Consciousness 3: Qualia

by Neil Rickert

I don’t much like the word “qualia”.  I don’t find it useful.  People who use that word (and its singular form “quale”) hope to be able to discuss questions about conscious experience.  In this post, I’ll try to address those topics without the assumptions that seem to be built into use of “qualia.”

I’ll start with a review of earlier posts in this series.

  • Experience: I have identified this with internal activity of homeostatic processes, such as are commonly found in biological systems.  In particular, I have identified “experience” (with the scare quotes) with internal event to which the system reacts, so can be said to be reactively aware.  How we become conscious, and not merely reactively aware, I take to be related to our ability to have thoughts.  I expect to discuss thought in a future post.
  • Information: I have suggested that an organism acquires information about the world, and represents this information as internal events of which the organism is reactively aware.  This reactive awareness of represented information mediates the organisms awareness or consciousness of the external world.  Perhaps one could think of information as being represented by biochemical events or by neural events.  I prefer to not be that specific, because I am discussing principles rather than implementation details.  AI proponents will want to consider whether computational events could be used instead of neural events.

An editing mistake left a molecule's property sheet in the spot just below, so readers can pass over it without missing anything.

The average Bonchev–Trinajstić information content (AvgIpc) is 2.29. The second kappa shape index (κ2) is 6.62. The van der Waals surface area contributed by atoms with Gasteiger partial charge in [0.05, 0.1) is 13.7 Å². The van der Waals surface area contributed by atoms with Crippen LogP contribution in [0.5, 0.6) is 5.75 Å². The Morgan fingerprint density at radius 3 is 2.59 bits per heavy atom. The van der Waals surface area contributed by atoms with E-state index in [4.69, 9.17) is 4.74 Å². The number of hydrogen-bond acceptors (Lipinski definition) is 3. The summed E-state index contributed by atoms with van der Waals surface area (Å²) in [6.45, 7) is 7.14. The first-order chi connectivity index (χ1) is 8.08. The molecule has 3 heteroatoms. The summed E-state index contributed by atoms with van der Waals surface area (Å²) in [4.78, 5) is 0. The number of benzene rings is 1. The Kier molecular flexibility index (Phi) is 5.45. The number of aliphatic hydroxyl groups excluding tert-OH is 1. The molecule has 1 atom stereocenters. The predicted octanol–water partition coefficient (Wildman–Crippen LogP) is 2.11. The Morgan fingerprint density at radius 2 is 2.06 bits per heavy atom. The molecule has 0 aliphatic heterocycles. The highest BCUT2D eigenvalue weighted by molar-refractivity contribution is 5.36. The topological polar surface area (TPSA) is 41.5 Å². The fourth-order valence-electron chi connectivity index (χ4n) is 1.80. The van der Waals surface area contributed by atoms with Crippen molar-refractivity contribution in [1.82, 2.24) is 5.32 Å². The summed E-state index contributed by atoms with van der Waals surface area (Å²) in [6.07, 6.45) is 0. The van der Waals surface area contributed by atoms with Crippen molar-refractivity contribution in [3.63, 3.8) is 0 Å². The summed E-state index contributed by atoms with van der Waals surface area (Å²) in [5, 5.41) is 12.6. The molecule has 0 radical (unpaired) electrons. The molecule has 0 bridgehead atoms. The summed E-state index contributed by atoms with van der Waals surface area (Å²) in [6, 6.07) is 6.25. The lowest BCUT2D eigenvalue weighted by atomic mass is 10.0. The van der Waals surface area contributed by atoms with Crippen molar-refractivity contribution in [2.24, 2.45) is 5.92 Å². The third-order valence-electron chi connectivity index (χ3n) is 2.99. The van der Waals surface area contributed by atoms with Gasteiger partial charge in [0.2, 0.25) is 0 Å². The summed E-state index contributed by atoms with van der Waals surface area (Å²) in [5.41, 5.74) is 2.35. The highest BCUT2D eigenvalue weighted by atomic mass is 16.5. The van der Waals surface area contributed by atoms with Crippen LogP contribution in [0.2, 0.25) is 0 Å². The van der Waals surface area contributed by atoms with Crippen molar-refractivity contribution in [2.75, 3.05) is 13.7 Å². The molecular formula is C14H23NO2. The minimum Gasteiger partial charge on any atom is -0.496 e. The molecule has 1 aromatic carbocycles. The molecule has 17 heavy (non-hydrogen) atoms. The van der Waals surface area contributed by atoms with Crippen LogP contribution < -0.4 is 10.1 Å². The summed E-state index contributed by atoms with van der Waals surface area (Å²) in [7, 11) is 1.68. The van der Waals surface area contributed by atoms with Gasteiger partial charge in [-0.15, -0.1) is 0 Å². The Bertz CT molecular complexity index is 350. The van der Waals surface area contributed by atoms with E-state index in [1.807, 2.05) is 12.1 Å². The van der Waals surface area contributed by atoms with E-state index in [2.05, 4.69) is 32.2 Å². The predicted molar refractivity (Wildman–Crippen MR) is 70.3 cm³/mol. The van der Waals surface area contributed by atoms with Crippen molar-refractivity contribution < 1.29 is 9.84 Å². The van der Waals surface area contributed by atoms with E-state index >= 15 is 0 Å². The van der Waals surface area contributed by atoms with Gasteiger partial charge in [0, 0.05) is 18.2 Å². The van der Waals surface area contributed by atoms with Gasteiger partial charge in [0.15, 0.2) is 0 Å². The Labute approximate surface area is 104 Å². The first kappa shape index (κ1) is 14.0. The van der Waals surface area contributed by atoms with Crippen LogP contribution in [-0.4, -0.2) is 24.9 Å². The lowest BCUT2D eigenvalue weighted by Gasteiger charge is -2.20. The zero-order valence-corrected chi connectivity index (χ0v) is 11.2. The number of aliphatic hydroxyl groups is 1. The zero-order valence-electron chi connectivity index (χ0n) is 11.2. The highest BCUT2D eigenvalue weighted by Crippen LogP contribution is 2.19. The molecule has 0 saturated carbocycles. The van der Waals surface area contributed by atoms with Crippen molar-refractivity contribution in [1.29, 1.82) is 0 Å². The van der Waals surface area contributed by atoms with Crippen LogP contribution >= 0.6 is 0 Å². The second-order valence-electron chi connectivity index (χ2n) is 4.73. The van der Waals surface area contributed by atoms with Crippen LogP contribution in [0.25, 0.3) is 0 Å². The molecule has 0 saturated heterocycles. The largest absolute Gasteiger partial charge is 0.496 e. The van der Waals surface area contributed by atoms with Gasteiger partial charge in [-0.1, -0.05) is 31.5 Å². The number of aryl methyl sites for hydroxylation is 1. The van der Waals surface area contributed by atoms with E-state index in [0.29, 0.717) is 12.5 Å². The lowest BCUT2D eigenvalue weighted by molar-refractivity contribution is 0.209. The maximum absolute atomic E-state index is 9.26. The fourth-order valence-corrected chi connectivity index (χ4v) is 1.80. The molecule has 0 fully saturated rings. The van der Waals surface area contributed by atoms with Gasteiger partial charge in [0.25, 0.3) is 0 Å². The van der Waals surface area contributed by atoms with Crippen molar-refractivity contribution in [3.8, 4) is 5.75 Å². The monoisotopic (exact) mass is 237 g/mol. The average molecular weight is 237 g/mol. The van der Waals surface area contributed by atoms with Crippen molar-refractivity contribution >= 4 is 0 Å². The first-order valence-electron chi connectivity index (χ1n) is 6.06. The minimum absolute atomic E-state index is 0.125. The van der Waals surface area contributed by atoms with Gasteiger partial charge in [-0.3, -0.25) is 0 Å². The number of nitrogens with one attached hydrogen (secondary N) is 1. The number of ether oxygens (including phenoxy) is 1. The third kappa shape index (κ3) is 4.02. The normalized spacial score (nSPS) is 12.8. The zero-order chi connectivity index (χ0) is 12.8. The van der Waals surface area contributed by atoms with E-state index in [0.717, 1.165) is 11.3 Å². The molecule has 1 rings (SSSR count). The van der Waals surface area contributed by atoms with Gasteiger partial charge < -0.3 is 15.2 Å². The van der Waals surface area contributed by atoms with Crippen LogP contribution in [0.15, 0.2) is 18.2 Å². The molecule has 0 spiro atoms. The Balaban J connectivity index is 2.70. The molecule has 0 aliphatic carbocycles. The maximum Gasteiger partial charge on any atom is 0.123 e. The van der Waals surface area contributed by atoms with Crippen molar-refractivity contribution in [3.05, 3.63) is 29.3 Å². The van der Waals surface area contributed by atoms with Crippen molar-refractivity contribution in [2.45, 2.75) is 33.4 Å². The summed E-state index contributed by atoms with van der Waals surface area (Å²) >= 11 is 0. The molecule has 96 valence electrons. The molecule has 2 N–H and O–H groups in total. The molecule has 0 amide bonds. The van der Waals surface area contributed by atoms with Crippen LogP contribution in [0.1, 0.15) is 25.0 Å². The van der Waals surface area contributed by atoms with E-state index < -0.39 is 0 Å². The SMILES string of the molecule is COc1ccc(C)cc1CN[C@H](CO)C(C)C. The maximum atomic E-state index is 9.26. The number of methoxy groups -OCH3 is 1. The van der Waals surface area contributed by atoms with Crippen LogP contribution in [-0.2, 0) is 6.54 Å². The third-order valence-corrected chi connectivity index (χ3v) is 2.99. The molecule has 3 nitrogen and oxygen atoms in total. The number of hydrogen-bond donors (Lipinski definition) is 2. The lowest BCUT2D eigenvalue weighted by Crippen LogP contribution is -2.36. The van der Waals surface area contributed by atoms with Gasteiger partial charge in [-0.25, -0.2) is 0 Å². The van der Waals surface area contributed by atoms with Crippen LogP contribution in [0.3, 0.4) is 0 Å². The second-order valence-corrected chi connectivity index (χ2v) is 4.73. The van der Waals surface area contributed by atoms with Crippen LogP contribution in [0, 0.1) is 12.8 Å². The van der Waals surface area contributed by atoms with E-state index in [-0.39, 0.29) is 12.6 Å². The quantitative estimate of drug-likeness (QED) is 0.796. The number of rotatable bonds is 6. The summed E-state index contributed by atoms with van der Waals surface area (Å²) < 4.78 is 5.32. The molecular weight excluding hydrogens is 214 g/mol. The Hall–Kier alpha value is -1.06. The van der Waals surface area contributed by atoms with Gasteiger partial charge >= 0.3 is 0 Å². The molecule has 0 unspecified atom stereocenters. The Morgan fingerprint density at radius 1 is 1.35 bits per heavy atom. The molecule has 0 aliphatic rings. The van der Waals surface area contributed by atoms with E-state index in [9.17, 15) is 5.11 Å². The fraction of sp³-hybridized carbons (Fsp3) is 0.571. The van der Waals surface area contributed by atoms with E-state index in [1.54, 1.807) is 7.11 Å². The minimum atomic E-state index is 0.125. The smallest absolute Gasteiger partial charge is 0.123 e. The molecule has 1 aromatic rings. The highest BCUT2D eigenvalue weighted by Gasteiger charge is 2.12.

Information and representation

I’ll start by discussing information and its representation.  The term “representation” is contentious.  Some people — representationalists — insist that the brain forms internal representations of the world, and that we literally perceive those internal representations.  Others — direct realists — insist that we see the world directly.  And they often deny that there are representations.  However, they do talk about picking up information.  And, at least as I use the term, “information” is abstract and can only exist in the form of representations.  So you might say that I’m a direct realist who does not deny representations, though I do deny the kind of representations that the representationalists argue for.

I use “information” in about the sense defined by Shannon.  That is, information is communicated in the form of discrete symbols.

Natural languages are a well known example of the use of information.  We represent something (often said to be semantics) in terms of symbols (words).  And we communicate sequences of words as a way of transmitting the represented semantic information.  I will use the term “semantic information” for what is represented in those symbols, and “syntactic information” for the symbols themselves.  And I’ll note that Shannon’s theory was primarily concerned with syntactic information (the communication of symbols) rather than with semantic information.

What becomes clear, from looking at natural languages, is that there are many of them.  Apparently it takes some arbitrary choices to represent semantics as syntactic information.